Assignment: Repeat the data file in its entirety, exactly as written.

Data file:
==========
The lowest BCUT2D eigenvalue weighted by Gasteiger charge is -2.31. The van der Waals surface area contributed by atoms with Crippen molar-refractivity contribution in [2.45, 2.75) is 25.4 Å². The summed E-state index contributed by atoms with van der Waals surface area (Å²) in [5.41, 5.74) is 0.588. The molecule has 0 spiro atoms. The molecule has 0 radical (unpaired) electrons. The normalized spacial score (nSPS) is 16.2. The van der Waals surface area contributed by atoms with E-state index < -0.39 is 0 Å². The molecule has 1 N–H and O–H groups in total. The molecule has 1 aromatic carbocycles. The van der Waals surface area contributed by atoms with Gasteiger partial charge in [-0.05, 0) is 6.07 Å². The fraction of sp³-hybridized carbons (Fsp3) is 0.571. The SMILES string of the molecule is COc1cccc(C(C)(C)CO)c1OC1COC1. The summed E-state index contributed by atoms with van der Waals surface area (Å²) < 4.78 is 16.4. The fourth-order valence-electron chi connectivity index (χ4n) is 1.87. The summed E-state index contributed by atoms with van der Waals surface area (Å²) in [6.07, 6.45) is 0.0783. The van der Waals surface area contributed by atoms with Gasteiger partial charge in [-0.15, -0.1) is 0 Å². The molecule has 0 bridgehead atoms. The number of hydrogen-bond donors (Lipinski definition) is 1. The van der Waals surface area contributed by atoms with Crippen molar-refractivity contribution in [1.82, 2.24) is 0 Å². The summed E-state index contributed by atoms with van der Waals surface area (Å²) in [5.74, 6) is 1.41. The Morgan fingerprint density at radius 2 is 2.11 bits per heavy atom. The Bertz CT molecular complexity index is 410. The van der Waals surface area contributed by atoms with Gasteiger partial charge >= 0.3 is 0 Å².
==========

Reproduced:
The lowest BCUT2D eigenvalue weighted by Gasteiger charge is -2.31. The van der Waals surface area contributed by atoms with Crippen molar-refractivity contribution in [2.45, 2.75) is 25.4 Å². The summed E-state index contributed by atoms with van der Waals surface area (Å²) in [5.41, 5.74) is 0.588. The molecule has 0 spiro atoms. The molecule has 0 radical (unpaired) electrons. The normalized spacial score (nSPS) is 16.2. The van der Waals surface area contributed by atoms with E-state index < -0.39 is 0 Å². The molecule has 1 N–H and O–H groups in total. The molecule has 1 aromatic carbocycles. The van der Waals surface area contributed by atoms with Gasteiger partial charge in [-0.05, 0) is 6.07 Å². The fraction of sp³-hybridized carbons (Fsp3) is 0.571. The SMILES string of the molecule is COc1cccc(C(C)(C)CO)c1OC1COC1. The summed E-state index contributed by atoms with van der Waals surface area (Å²) < 4.78 is 16.4. The fourth-order valence-electron chi connectivity index (χ4n) is 1.87. The summed E-state index contributed by atoms with van der Waals surface area (Å²) in [6.07, 6.45) is 0.0783. The van der Waals surface area contributed by atoms with Gasteiger partial charge in [-0.15, -0.1) is 0 Å². The molecule has 0 bridgehead atoms. The number of hydrogen-bond donors (Lipinski definition) is 1. The van der Waals surface area contributed by atoms with Crippen molar-refractivity contribution in [1.82, 2.24) is 0 Å². The summed E-state index contributed by atoms with van der Waals surface area (Å²) in [5.74, 6) is 1.41. The Morgan fingerprint density at radius 2 is 2.11 bits per heavy atom. The Bertz CT molecular complexity index is 410. The van der Waals surface area contributed by atoms with Gasteiger partial charge >= 0.3 is 0 Å².